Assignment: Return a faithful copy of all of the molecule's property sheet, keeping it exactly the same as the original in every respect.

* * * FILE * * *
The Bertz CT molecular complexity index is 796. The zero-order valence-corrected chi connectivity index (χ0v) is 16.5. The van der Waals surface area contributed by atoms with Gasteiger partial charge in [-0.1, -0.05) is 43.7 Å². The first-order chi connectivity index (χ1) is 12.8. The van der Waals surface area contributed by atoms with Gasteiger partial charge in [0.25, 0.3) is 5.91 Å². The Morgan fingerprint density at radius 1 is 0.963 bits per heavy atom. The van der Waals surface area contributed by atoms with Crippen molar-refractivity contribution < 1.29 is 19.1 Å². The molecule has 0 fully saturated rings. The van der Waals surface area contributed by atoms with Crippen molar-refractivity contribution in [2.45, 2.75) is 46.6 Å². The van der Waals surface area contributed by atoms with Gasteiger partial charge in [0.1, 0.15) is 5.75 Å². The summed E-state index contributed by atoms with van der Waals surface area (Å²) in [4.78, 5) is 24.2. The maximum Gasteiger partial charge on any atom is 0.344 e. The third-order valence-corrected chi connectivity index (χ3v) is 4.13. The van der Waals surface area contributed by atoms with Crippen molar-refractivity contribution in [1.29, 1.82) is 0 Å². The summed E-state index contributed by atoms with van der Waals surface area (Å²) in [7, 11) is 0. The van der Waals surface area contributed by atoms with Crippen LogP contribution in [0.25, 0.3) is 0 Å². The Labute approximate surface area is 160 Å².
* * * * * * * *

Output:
The Bertz CT molecular complexity index is 796. The zero-order valence-corrected chi connectivity index (χ0v) is 16.5. The van der Waals surface area contributed by atoms with Gasteiger partial charge in [-0.1, -0.05) is 43.7 Å². The first-order chi connectivity index (χ1) is 12.8. The van der Waals surface area contributed by atoms with Gasteiger partial charge in [0.25, 0.3) is 5.91 Å². The Morgan fingerprint density at radius 1 is 0.963 bits per heavy atom. The van der Waals surface area contributed by atoms with Crippen molar-refractivity contribution < 1.29 is 19.1 Å². The molecule has 0 fully saturated rings. The van der Waals surface area contributed by atoms with Crippen molar-refractivity contribution in [2.45, 2.75) is 46.6 Å². The van der Waals surface area contributed by atoms with Gasteiger partial charge in [0.1, 0.15) is 5.75 Å². The summed E-state index contributed by atoms with van der Waals surface area (Å²) in [4.78, 5) is 24.2. The maximum Gasteiger partial charge on any atom is 0.344 e. The third-order valence-corrected chi connectivity index (χ3v) is 4.13. The van der Waals surface area contributed by atoms with Crippen molar-refractivity contribution in [1.29, 1.82) is 0 Å². The summed E-state index contributed by atoms with van der Waals surface area (Å²) in [7, 11) is 0. The van der Waals surface area contributed by atoms with Crippen LogP contribution in [0.25, 0.3) is 0 Å². The Labute approximate surface area is 160 Å².